Because this was just a 'bland' pine dresser, I decided to help it have some statement by adding legs to it.  Mr Chuckles helped me with it.  It was a bit of work, but it looks so much more grand with the legs and the extra height they give.

Initially I was planning to change the hardware, but I realized after modpodging that the hole were not centered on the drawer, they sat pretty high up and the hardware I had chosen sat way too high.

I gave the piece a light distressing to make it look a tiny bit weathered, and little more whimsical.

This piece is currently for sale! Contact me if interested.


Monday, 18 November 2013

Potterybarn-esq Sidetables with Chevrons

Sometimes when you just mind your own business, good things can happen! There I was, behind the wheel of the Mazda, bee-boppin' to some tunes, looking forward to a snack when I got home, when about a block away from my house I spotted a pair of wood end tables out on the curb. Just sitting there, abandoned and lonely. I saw them raise their eyebrows with hopeful longing as I drove by. Well I am a sucker for a good pout.  I promptly pulled over and gently ushered them into the hatchback.

5 seconds later I was home, and as  I unpacked them and had a little inspection and realized that someone had already gone to the trouble of stripping these down.  Remarkable that someone would go to all that effort only to later to cast them out to the curbside!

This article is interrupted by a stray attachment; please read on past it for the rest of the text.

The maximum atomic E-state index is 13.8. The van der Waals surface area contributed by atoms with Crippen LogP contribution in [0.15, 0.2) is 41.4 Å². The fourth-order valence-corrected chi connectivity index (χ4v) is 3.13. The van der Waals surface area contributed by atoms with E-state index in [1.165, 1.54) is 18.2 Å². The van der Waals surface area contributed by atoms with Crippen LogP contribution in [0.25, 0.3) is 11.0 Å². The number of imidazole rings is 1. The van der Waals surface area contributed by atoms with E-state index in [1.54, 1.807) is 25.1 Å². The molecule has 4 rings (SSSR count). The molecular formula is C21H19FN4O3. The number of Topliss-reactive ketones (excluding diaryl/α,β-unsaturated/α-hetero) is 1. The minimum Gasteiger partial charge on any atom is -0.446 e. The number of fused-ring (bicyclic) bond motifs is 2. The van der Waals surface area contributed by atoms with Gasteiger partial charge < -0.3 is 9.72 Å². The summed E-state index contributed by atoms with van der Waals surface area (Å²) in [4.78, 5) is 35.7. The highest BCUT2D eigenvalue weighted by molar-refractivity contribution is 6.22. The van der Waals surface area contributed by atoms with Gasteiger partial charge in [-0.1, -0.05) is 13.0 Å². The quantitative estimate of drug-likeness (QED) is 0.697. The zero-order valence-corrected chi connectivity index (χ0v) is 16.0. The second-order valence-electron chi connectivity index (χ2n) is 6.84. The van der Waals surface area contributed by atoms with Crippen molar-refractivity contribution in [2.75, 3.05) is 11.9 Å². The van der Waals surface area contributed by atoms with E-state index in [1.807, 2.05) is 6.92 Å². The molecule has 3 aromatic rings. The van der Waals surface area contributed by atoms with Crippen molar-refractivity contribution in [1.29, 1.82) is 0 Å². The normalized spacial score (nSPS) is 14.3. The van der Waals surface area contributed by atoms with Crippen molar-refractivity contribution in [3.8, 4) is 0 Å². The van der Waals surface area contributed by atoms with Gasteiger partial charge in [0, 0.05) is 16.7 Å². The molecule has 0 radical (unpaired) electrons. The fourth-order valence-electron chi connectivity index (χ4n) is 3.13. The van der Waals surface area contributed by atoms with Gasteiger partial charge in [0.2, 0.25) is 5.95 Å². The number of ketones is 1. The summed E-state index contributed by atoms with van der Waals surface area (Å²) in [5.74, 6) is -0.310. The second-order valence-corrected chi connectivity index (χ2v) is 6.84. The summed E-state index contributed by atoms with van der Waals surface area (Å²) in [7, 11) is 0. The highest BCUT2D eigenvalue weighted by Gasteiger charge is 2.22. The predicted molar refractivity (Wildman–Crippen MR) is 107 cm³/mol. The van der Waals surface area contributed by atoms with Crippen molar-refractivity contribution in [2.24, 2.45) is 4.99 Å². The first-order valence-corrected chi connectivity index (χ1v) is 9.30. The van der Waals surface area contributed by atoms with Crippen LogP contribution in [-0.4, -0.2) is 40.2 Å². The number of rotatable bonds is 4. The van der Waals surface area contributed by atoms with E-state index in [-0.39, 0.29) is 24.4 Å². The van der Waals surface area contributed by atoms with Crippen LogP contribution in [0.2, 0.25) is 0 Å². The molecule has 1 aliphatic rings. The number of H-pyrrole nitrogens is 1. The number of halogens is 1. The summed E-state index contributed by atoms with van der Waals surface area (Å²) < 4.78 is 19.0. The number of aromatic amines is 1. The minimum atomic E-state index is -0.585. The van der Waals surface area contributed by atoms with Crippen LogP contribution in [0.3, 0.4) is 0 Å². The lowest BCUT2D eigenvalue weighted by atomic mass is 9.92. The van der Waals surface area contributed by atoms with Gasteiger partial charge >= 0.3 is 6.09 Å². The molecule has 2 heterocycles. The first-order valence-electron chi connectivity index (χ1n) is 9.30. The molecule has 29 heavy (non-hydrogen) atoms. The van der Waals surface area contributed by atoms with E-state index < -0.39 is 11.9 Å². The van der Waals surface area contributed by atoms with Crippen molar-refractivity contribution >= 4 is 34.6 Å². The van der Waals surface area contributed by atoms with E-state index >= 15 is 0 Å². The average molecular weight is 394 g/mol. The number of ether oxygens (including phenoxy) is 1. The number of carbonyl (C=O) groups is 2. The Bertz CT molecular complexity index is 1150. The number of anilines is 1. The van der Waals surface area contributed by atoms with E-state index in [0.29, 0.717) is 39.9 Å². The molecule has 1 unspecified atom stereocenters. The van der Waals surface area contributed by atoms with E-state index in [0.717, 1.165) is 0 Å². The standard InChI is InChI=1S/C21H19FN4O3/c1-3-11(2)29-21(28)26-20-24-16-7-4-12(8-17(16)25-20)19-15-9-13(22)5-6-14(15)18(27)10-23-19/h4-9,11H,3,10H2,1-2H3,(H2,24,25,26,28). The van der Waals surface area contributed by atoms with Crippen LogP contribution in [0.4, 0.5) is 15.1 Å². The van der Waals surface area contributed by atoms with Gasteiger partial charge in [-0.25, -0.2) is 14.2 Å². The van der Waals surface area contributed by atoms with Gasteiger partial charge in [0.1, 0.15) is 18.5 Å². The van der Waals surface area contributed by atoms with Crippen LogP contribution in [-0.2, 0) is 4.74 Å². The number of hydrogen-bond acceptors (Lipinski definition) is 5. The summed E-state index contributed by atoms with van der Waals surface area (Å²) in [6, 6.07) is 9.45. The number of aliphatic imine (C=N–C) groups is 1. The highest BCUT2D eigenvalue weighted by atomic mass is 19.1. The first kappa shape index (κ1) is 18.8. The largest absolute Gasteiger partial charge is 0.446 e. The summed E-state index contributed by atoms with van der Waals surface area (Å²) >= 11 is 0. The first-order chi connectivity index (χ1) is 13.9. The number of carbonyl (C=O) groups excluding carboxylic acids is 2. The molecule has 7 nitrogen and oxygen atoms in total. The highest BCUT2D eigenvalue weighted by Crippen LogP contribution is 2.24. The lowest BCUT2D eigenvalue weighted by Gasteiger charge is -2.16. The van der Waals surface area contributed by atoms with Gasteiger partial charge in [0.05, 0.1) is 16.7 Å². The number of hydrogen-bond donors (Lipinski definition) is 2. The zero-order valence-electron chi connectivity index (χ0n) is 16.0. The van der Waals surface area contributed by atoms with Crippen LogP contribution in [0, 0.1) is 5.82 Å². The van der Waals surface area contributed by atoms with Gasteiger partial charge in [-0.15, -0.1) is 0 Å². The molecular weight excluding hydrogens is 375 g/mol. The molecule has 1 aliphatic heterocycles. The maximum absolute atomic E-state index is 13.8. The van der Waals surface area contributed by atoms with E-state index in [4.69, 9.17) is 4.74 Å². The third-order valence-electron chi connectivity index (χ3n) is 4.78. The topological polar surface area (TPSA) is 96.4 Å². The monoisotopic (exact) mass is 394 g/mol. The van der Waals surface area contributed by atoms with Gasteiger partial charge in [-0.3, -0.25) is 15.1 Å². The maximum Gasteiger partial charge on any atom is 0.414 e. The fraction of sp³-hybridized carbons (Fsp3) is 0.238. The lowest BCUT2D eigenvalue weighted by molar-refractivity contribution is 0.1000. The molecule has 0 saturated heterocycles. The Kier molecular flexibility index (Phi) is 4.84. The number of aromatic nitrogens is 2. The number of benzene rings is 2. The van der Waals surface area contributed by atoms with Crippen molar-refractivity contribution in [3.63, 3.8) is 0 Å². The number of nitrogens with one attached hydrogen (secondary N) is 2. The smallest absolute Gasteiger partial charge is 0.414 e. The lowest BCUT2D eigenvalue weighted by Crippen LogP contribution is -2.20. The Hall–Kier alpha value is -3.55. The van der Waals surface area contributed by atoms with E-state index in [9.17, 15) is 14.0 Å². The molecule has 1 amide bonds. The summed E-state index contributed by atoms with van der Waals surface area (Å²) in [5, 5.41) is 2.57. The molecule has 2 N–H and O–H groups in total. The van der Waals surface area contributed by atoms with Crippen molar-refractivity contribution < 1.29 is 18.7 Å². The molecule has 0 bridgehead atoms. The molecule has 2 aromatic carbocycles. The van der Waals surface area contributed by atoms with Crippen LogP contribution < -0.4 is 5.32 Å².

Not that Im complaining!  I set about painting them (no need to sand for once!).  I did a light gray wash, I basically just slathered the paint on and scrubbed it around really well to get a real minimal coverage.  I wanted them to look white-washed and rustic.

I painted out the little cute piece of trim in white.  Again, I kept it really rustic, I actually used a damp cloth to apply the white and just smeared it along, keeping it light and imperfect.

The tops are where the fun-factor comes in.  I used some gray and white chevron paper and modpodged it to the table tops.  It went on great, no bubbles or issues.  I personally find modpodge works better with a thicker paper.  I have used super thin paper before and it crinkled so badly.

I also find that when using modpodge it is really important to make sure that you use a good amount of modpodge.  If you apply it too thin you can't 'move' the paper around on top of it to get the perfect positioning.

On a side note, I have just down loaded the free photo editing software called 'Picasa' and really like it.  I am on the hunt for a proper dslr canon camera, but at the moment I used use my phone camera and edit the pics.  I haven't had a proper 'play' yet, but so far I really like picasa. I actually shot these pics on a super-duper gray and dreary day.  They are right beside a door, so there is some light coming in from the left, but it was not nearly as bright as it looks in the pics.  With that said, Santa, if you are reading this, feel free to stuff my stocking with a new dslr!